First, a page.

Crowded Line-ups for Larger 2nd Swell of Winter
By Carlos Rock
Sunday, the ocean was alive at Honolua Bay on the upper west side of Maui as a bigger and better swell woke her out of summer slumber.
The second swell of the winter showed up right on schedule, reaching surf heights of up to 8ft plus on the sets. With this info in mind, many of the surfers on the island flocked to not only the best wave on Maui, but also one the best waves on the planet.
Perfectly situated on the upper west side past the Ritz, Honolua Bay is a geographical miracle that surfers tend to benefit the most from. The reef hugs the northwest swells against the cliffs and produce exceptional waves all the way down the point.
But great waves also produce one thing, crowds. Everyone had the same idea knowing the size of the swell, and how other spots would be too big to surf.
Basically, everyone wanted a piece of Honolua that day, and for good reason.
There were plenty of great waves on offer for those in the right spot and the ones that have the place on lock down. It is at this spot that many tube riders are put to the test, as the surfers negotiate barrel sections and dodge 100 other people in the water just wanting you to fall so they can get a good wave.
It’s fun to surf amazing waves, life changing even, but add 100+ other people, and the line-up becomes unbearable. And if you are not aggressive to catch waves, you won’t get any.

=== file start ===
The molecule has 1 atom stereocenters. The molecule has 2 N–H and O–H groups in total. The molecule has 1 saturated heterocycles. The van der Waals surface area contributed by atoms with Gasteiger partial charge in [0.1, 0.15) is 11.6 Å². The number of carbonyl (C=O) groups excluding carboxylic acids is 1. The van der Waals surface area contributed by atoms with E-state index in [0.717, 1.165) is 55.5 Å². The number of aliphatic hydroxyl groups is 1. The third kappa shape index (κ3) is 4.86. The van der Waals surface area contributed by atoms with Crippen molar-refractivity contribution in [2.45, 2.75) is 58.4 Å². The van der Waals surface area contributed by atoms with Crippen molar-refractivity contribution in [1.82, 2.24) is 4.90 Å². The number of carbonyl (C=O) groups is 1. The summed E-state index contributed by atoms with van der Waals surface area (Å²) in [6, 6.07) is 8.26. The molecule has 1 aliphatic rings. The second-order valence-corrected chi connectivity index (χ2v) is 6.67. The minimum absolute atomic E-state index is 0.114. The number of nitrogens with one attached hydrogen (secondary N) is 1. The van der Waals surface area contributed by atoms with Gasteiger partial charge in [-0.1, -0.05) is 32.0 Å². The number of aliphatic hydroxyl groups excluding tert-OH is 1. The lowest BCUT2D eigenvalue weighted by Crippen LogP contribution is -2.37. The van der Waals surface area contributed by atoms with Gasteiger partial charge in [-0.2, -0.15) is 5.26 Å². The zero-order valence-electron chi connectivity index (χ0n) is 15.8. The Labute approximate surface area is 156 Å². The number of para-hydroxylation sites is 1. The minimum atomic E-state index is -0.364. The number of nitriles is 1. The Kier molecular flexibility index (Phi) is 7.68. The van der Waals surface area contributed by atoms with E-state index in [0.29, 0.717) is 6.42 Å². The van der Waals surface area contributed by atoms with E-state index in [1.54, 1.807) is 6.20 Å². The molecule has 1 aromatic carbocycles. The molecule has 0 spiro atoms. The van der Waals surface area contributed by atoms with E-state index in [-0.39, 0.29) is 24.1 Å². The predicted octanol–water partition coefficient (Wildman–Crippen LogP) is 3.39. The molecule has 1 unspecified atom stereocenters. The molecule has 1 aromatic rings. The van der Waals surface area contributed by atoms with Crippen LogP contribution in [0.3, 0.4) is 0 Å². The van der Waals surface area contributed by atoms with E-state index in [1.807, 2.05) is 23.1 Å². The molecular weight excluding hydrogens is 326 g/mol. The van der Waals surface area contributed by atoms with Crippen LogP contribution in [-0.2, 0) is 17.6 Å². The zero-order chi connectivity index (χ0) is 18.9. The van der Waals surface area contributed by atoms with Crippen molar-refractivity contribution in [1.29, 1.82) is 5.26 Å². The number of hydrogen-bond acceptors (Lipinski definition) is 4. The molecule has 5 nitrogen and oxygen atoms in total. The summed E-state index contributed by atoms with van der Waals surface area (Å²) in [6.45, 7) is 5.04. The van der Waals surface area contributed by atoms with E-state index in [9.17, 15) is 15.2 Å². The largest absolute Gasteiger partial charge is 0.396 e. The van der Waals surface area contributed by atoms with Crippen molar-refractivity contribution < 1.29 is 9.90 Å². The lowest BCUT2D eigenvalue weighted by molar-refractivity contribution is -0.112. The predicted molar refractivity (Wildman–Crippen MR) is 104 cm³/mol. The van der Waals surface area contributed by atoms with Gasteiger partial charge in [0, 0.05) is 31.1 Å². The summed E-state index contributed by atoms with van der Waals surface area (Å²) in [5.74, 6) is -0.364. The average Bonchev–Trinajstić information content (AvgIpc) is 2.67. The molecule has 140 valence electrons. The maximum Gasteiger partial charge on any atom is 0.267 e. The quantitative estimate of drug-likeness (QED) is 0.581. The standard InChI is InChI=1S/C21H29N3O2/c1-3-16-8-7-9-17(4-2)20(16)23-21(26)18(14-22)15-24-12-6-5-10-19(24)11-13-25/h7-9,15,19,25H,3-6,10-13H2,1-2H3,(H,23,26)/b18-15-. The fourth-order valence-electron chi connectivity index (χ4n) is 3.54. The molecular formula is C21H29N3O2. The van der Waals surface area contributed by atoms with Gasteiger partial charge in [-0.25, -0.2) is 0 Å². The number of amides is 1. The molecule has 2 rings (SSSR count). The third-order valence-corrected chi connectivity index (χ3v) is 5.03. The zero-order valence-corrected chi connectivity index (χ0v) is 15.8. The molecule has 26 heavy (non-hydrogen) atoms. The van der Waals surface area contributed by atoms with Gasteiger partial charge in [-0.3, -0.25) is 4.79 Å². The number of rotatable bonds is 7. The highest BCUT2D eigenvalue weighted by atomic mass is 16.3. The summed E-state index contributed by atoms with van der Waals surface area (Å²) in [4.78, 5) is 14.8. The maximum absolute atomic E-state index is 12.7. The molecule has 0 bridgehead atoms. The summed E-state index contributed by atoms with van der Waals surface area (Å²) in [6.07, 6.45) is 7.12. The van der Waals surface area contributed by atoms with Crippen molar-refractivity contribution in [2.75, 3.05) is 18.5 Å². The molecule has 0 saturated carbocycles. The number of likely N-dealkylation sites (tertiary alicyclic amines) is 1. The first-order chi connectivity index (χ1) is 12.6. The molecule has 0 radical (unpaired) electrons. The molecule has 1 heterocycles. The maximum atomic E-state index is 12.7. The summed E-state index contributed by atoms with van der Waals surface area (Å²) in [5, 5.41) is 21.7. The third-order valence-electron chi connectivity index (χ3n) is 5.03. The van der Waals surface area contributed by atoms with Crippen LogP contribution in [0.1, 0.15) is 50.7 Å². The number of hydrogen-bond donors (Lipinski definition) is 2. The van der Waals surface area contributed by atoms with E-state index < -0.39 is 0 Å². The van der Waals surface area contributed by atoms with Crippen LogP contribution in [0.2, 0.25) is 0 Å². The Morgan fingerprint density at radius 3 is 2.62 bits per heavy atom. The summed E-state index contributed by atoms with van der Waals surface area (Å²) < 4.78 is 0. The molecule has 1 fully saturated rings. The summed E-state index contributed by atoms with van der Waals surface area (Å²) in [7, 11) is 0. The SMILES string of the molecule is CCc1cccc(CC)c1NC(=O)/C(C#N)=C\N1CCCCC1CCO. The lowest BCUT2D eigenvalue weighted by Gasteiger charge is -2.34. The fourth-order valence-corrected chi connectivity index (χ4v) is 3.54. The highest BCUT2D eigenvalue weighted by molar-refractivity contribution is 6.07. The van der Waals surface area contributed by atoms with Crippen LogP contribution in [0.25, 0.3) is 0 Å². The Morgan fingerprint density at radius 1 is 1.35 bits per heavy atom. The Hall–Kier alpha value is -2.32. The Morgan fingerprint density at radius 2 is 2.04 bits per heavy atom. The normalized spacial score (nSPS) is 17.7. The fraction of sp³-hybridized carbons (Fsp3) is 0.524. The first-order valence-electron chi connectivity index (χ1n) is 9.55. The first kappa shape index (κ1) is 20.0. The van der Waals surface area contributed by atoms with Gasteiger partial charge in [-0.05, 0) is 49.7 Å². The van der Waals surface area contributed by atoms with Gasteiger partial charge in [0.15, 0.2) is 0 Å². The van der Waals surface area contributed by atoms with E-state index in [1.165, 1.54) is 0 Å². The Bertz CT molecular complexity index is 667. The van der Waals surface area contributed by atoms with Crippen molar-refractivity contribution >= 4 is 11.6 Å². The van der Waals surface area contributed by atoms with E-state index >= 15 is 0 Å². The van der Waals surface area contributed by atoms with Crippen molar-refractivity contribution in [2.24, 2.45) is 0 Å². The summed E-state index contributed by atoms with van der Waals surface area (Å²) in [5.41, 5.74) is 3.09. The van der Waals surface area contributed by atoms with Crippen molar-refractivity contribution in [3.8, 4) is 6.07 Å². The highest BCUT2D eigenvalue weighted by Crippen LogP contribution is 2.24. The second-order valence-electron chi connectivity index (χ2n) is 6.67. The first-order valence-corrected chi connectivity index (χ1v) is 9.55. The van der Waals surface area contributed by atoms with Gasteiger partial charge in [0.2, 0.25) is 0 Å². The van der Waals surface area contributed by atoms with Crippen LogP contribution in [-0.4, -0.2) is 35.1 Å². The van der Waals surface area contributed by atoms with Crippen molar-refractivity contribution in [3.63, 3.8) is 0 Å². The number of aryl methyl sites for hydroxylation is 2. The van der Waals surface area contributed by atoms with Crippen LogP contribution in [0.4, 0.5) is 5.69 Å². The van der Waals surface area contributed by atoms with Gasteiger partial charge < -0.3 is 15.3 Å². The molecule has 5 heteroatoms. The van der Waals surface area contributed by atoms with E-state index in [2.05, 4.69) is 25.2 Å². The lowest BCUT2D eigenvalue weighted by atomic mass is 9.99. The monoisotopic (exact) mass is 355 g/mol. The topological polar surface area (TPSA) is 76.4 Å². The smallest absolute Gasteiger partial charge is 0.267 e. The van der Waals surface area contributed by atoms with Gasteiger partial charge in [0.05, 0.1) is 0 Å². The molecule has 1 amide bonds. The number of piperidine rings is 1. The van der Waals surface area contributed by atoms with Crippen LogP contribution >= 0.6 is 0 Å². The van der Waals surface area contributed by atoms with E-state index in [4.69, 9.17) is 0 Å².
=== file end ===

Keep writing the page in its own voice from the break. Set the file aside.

The magic of Honolua is best experienced in the water. It will keep you coming back for more year after year, putting in some extra miles on the car, and a few extra seconds getting barreled.
However, seeing someone else get a great wave is almost as good as getting one yourself. The best waves on offer by Mother Nature were on lock down, patrolled by a solid pack of guys sitting at the Cave section. There are two reasons why they call it that – use your imagination.
This swell is forecasted to linger into Monday, as it will slowly fade out. This winter is predicted to produce El Nino weather conditions similar to past winters. These weather patterns churned out swell after swell keeping surfers sunburned and smiling the entire winter long.